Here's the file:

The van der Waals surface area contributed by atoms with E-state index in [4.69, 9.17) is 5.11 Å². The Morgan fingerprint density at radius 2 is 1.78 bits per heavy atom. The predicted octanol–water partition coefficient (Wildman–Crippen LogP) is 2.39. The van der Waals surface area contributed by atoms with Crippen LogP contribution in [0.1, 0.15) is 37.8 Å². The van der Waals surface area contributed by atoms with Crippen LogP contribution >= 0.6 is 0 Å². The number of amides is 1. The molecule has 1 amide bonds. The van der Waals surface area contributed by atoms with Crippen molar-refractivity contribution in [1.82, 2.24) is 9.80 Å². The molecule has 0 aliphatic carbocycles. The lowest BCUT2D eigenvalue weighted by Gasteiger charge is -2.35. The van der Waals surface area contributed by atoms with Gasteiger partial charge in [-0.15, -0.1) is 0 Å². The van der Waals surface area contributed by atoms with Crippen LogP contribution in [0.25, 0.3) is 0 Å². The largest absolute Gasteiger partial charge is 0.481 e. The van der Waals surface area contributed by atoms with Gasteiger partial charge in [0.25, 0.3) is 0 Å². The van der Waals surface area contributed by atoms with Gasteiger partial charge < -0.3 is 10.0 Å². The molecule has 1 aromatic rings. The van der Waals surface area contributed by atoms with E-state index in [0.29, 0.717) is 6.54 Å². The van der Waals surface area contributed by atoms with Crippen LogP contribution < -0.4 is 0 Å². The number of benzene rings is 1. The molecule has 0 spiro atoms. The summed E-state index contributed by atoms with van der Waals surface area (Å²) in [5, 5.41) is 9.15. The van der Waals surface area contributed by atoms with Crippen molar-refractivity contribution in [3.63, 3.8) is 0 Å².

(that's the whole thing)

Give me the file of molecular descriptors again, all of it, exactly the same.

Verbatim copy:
The van der Waals surface area contributed by atoms with E-state index in [4.69, 9.17) is 5.11 Å². The Morgan fingerprint density at radius 2 is 1.78 bits per heavy atom. The predicted octanol–water partition coefficient (Wildman–Crippen LogP) is 2.39. The van der Waals surface area contributed by atoms with Crippen LogP contribution in [0.1, 0.15) is 37.8 Å². The van der Waals surface area contributed by atoms with Crippen LogP contribution >= 0.6 is 0 Å². The number of amides is 1. The molecule has 1 amide bonds. The van der Waals surface area contributed by atoms with Crippen molar-refractivity contribution in [1.82, 2.24) is 9.80 Å². The molecule has 0 aliphatic carbocycles. The lowest BCUT2D eigenvalue weighted by Gasteiger charge is -2.35. The van der Waals surface area contributed by atoms with Gasteiger partial charge in [-0.15, -0.1) is 0 Å². The van der Waals surface area contributed by atoms with Crippen LogP contribution in [0.25, 0.3) is 0 Å². The largest absolute Gasteiger partial charge is 0.481 e. The van der Waals surface area contributed by atoms with Gasteiger partial charge in [0.25, 0.3) is 0 Å². The van der Waals surface area contributed by atoms with Gasteiger partial charge < -0.3 is 10.0 Å². The molecule has 1 aromatic rings. The van der Waals surface area contributed by atoms with E-state index in [0.29, 0.717) is 6.54 Å². The van der Waals surface area contributed by atoms with Crippen LogP contribution < -0.4 is 0 Å². The number of benzene rings is 1. The molecule has 0 spiro atoms. The summed E-state index contributed by atoms with van der Waals surface area (Å²) in [5, 5.41) is 9.15. The van der Waals surface area contributed by atoms with Crippen molar-refractivity contribution in [3.63, 3.8) is 0 Å².